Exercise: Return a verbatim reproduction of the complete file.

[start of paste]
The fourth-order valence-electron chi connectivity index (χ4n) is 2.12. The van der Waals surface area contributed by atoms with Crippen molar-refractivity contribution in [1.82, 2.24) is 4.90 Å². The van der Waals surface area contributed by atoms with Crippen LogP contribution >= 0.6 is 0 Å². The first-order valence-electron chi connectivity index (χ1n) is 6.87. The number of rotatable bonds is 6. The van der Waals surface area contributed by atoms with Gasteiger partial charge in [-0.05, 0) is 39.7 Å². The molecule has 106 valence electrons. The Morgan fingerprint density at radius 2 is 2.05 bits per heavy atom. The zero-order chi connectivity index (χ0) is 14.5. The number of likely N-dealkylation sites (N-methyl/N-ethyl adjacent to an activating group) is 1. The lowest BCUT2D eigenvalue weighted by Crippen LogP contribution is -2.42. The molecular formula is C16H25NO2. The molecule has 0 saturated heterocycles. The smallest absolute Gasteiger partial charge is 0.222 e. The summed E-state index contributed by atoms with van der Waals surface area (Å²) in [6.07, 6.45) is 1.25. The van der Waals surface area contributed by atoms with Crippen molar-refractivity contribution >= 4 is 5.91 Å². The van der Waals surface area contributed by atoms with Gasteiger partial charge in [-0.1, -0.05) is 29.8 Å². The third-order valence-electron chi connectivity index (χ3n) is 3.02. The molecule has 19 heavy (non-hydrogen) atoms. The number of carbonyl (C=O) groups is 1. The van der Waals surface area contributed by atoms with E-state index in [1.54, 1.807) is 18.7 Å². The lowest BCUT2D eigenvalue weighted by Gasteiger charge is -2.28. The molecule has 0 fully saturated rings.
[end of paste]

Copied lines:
The fourth-order valence-electron chi connectivity index (χ4n) is 2.12. The van der Waals surface area contributed by atoms with Crippen molar-refractivity contribution in [1.82, 2.24) is 4.90 Å². The van der Waals surface area contributed by atoms with Crippen LogP contribution >= 0.6 is 0 Å². The first-order valence-electron chi connectivity index (χ1n) is 6.87. The number of rotatable bonds is 6. The van der Waals surface area contributed by atoms with Gasteiger partial charge in [-0.05, 0) is 39.7 Å². The molecule has 106 valence electrons. The Morgan fingerprint density at radius 2 is 2.05 bits per heavy atom. The zero-order chi connectivity index (χ0) is 14.5. The number of likely N-dealkylation sites (N-methyl/N-ethyl adjacent to an activating group) is 1. The lowest BCUT2D eigenvalue weighted by Crippen LogP contribution is -2.42. The molecular formula is C16H25NO2. The molecule has 0 saturated heterocycles. The smallest absolute Gasteiger partial charge is 0.222 e. The summed E-state index contributed by atoms with van der Waals surface area (Å²) in [6.07, 6.45) is 1.25. The van der Waals surface area contributed by atoms with Crippen molar-refractivity contribution >= 4 is 5.91 Å². The van der Waals surface area contributed by atoms with Gasteiger partial charge in [-0.1, -0.05) is 29.8 Å². The third-order valence-electron chi connectivity index (χ3n) is 3.02. The molecule has 19 heavy (non-hydrogen) atoms. The number of carbonyl (C=O) groups is 1. The van der Waals surface area contributed by atoms with E-state index in [1.54, 1.807) is 18.7 Å². The lowest BCUT2D eigenvalue weighted by Gasteiger charge is -2.28. The molecule has 0 fully saturated rings.